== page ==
Albrecht Classen

title.none: Hubrath, Schreiben und Erinnern (Classen)

identifier.other: baj9928.9904.017 99.04.17

identifier.issn: 1096-746X

description.statementofresponsibility: Albrecht Classen, University of Arizona,

publisher.none: .

date.issued: 1999

identifier.citation: Hubrath, Margarete. Schreiben und Erinnern. Zur "memoria" im Liber Specialis Gratiae Mechthilds von Hakeborn. Paderborn, Munich, Vienna, Zurich: Ferdinand Schoeningh, 1996. Pp. 149. $48.00. ISBN: 3-506-73945-X.

type.none: Review

relation.ispartof: The Medieval Review

The Medieval Review 99.04.17

Hubrath, Margarete. Schreiben und Erinnern. Zur "memoria" im Liber Specialis Gratiae Mechthilds von Hakeborn. Paderborn, Munich, Vienna, Zurich: Ferdinand Schoeningh, 1996. Pp. 149. $48.00. ISBN: 3-506-73945-X.

Reviewed by:

Albrecht Classen
University of Arizona

Among the many medieval German women mystics, Mechthild of Magdeburg has probably received the most attention by medieval scholarship. Her fellow sisters in the convent of Helfta, Gertrud the Great and Mechthild of Hackeborn, on the other hand, although they proved to be highly learned and also deeply mystically inspired, have not attracted the same interest (see Gertrud J. Lewis' Bibliographie zur deutschen Frauenmystik, here not consulted). There are no good reasons for this strange neglect, hence Margarete Hubrath's renewed effort with Mechthild's liber specialis gratiae represents a good start in this direction. The present study was originally submitted as her doctoral thesis to the University of Bonn in 1993, but does not seem to have been revised for publication. This explains the limited extent of Hubrath's investigation and her hesitation to go beyond the well-trodden path of mystical scholarship. Hubrath is particularly interested in the function of Mechthild of Hakeborn's (here always spelled without the 'c') liber as a product of communal memorization, which would make it a literary creation similar to the Middle English Ancrene Wisse and many of the fourteenth-century southwestern German Dominican "Schwesternbuecher" or "sister-books." The various contributors to Mechthild's work -- Hubrath assumes that it was the result of a collaborative effort -- were primarily concerned to preserve the experience of a mystically influenced fellow sister. Nevertheless, the individual scribes clearly identified themselves and addressed the audience in idiosyncratic fashion. In this way the liber fulfilled two purposes, to be a spiritual biography and a communal document of mystical quality. Insofar as the daily life in the convent, the activities of the Abbess Gertrud the Great, and other aspects were also considered, the text proved to be a kind of convent chronicle, with Mechthild as the spiritual center.

Hubrath is particularly interested in the transfer of the oral transmission into written form as the various comments by the scribes about themselves indicate; they obviously kept their audience in mind and edited the text accordingly.

The author identifies "memoria" in its manifold meanings as a crucial function of the liber. To illuminate this point she traces the art of memorizing far back to antiquity, but does not essentially go beyond the current research by scholars such as M. Carruthers (The Book of Memory, 1990) and Frances Yates (The Art of Memory, 1966, here quoted from the German translation Gedaechtnis und Erinnern, 2nd ed. 1992). Hubrath analyzes the particular role of memory for the identification of the mystical images and their interpretation, pointing out the individual signs contained in Mechthild's text which must be recognized and read again.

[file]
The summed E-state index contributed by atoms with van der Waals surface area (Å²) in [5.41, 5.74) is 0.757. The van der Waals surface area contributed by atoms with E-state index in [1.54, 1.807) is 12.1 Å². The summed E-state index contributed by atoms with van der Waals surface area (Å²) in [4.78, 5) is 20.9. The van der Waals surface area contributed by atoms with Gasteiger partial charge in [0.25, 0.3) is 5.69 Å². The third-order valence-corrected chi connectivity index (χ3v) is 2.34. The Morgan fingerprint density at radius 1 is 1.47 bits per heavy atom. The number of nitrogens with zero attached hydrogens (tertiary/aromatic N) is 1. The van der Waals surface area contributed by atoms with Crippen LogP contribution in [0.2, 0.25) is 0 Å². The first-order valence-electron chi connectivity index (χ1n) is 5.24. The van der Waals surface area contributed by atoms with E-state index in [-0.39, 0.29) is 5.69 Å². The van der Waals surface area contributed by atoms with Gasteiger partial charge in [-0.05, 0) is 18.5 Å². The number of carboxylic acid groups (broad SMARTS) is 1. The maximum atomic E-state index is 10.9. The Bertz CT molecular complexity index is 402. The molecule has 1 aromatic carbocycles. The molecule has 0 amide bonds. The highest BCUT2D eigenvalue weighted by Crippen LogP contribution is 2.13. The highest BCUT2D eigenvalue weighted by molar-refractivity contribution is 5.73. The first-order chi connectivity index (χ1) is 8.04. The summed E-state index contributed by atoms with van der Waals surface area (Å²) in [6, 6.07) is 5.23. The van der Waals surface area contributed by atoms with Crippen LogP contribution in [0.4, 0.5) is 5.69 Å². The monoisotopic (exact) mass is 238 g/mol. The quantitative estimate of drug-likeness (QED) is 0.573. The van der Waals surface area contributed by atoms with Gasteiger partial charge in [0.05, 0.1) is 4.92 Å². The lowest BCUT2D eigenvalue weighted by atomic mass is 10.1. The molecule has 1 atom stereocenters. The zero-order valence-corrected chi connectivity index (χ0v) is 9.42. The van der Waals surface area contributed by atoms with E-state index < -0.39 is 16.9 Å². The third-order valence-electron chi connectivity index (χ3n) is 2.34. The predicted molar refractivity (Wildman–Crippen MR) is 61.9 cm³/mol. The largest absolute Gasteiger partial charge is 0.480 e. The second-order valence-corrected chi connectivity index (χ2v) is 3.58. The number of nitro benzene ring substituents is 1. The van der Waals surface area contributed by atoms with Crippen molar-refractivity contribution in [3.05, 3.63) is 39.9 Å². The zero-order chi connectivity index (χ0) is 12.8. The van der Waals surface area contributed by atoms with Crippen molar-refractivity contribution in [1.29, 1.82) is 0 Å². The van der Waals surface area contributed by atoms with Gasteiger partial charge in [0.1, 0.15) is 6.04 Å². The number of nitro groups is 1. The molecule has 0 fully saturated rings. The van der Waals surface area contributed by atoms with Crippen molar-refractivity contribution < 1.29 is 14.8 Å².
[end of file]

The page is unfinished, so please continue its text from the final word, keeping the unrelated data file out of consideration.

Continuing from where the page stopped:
Unfortunately, the term 'memory' in its traditional meaning here seems to be infused with more philosophical significance than the text actually carries. Of course, Mechthild's book served as a vehicle for the future community to remember her mystical visions. But then any book, any written text conforms to the idea of serving memory, whereas Hubrath argues that 'memory' fulfilled a particularly spiritual and religious function within the monastic community. This would be true to some extent, but it would also be erroneous to overemphasize the act of memorizing as a good Christian would have to consider the future as well for his or her salvation. Especially the attempt to relate the text's memory function to the rhetorical "ars memoriae" inappropriately diverts from the mystical experience. The mystic discards all time limitations, hence neither needs the past nor the future, but instead lives in the immediate presence of the Godhead. The readers of mystical texts are invited to share this experience, whereas the concept of 'memory' builds a distance and historicizes the mystical visions expressed in the written text which would be tantamount to transmogrifying its religious meaning to a past event.

In the fourth chapter the author explores the imagery of Christ's passion which the mystic tries to imitate, whether this be in the form of "memoria passionis" (105) or in the form of ascetic exercises as a gift of the loving soul to God (111). Finally, in the fifth chapter, Hubrath turns to the significant intertextual relationship between Mechthild's liber and the New Testament, which, however, seems to be quite a common feature of many mystical texts, especially when they were composed by learned authors in Latin.

Overall, Hubrath has developed a detailed and convincing interpretation of Mechthild's liber focusing on the various aspects of writing and memory, to quote from the book title. The term 'memory,' as used here, however, does not do very much to enhance our understanding of Mechthild's work, whereas the idea of the visionary's account being the product of a communal process finds solid confirmation in the text.